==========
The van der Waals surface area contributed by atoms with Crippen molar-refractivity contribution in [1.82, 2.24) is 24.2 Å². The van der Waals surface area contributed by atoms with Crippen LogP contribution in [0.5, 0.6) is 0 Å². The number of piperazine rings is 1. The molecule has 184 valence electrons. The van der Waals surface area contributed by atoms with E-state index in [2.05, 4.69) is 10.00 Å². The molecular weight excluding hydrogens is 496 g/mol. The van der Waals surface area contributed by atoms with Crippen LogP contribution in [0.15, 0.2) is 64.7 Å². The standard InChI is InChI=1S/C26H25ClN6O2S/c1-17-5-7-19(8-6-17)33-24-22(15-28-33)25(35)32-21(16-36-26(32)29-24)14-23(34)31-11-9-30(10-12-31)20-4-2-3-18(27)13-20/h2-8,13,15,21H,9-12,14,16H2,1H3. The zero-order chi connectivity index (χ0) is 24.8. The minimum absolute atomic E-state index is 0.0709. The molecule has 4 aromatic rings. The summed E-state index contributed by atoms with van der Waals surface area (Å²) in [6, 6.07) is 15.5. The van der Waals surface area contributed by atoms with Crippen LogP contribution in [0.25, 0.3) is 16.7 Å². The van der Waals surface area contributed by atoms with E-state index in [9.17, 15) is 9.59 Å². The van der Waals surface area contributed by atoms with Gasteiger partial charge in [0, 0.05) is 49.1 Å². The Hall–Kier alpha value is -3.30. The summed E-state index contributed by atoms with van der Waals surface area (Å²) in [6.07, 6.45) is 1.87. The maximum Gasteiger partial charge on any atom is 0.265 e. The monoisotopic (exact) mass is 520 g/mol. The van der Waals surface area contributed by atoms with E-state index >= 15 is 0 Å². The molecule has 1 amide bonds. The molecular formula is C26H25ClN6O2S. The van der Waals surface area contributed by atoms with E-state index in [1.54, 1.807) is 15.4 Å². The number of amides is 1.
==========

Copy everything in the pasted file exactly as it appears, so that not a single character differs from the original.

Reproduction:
The van der Waals surface area contributed by atoms with Crippen molar-refractivity contribution in [1.82, 2.24) is 24.2 Å². The van der Waals surface area contributed by atoms with Crippen LogP contribution in [0.5, 0.6) is 0 Å². The number of piperazine rings is 1. The molecule has 184 valence electrons. The van der Waals surface area contributed by atoms with E-state index in [2.05, 4.69) is 10.00 Å². The molecular weight excluding hydrogens is 496 g/mol. The van der Waals surface area contributed by atoms with Crippen LogP contribution in [0.15, 0.2) is 64.7 Å². The standard InChI is InChI=1S/C26H25ClN6O2S/c1-17-5-7-19(8-6-17)33-24-22(15-28-33)25(35)32-21(16-36-26(32)29-24)14-23(34)31-11-9-30(10-12-31)20-4-2-3-18(27)13-20/h2-8,13,15,21H,9-12,14,16H2,1H3. The zero-order chi connectivity index (χ0) is 24.8. The minimum absolute atomic E-state index is 0.0709. The molecule has 4 aromatic rings. The summed E-state index contributed by atoms with van der Waals surface area (Å²) in [6, 6.07) is 15.5. The van der Waals surface area contributed by atoms with Crippen LogP contribution in [0.25, 0.3) is 16.7 Å². The van der Waals surface area contributed by atoms with E-state index in [9.17, 15) is 9.59 Å². The van der Waals surface area contributed by atoms with Gasteiger partial charge in [0, 0.05) is 49.1 Å². The Hall–Kier alpha value is -3.30. The summed E-state index contributed by atoms with van der Waals surface area (Å²) in [6.07, 6.45) is 1.87. The maximum Gasteiger partial charge on any atom is 0.265 e. The monoisotopic (exact) mass is 520 g/mol. The van der Waals surface area contributed by atoms with E-state index >= 15 is 0 Å². The molecule has 1 amide bonds. The molecular formula is C26H25ClN6O2S. The van der Waals surface area contributed by atoms with E-state index in [1.54, 1.807) is 15.4 Å². The number of amides is 1.